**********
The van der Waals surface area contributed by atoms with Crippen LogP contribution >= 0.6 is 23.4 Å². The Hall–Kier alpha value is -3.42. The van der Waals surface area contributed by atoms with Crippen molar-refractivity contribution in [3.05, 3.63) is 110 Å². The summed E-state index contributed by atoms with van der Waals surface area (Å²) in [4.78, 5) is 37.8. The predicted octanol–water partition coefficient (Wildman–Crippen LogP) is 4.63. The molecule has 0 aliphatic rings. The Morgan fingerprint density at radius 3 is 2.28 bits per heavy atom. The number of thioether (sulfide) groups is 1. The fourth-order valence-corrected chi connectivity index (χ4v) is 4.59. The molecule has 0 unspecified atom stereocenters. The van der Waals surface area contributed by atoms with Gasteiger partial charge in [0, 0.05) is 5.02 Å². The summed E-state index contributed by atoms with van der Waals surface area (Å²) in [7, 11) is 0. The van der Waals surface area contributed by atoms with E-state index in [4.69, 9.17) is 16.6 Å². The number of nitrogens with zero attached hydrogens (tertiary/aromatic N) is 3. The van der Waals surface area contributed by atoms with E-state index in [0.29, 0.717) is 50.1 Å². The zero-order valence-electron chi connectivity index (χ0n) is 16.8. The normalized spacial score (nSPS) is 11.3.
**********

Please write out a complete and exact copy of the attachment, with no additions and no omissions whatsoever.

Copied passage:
The van der Waals surface area contributed by atoms with Crippen LogP contribution >= 0.6 is 23.4 Å². The Hall–Kier alpha value is -3.42. The van der Waals surface area contributed by atoms with Crippen molar-refractivity contribution in [3.05, 3.63) is 110 Å². The summed E-state index contributed by atoms with van der Waals surface area (Å²) in [4.78, 5) is 37.8. The predicted octanol–water partition coefficient (Wildman–Crippen LogP) is 4.63. The molecule has 0 aliphatic rings. The Morgan fingerprint density at radius 3 is 2.28 bits per heavy atom. The number of thioether (sulfide) groups is 1. The fourth-order valence-corrected chi connectivity index (χ4v) is 4.59. The molecule has 0 unspecified atom stereocenters. The van der Waals surface area contributed by atoms with Gasteiger partial charge in [0, 0.05) is 5.02 Å². The summed E-state index contributed by atoms with van der Waals surface area (Å²) in [7, 11) is 0. The van der Waals surface area contributed by atoms with E-state index in [4.69, 9.17) is 16.6 Å². The number of nitrogens with zero attached hydrogens (tertiary/aromatic N) is 3. The van der Waals surface area contributed by atoms with E-state index in [0.29, 0.717) is 50.1 Å². The zero-order valence-electron chi connectivity index (χ0n) is 16.8. The normalized spacial score (nSPS) is 11.3.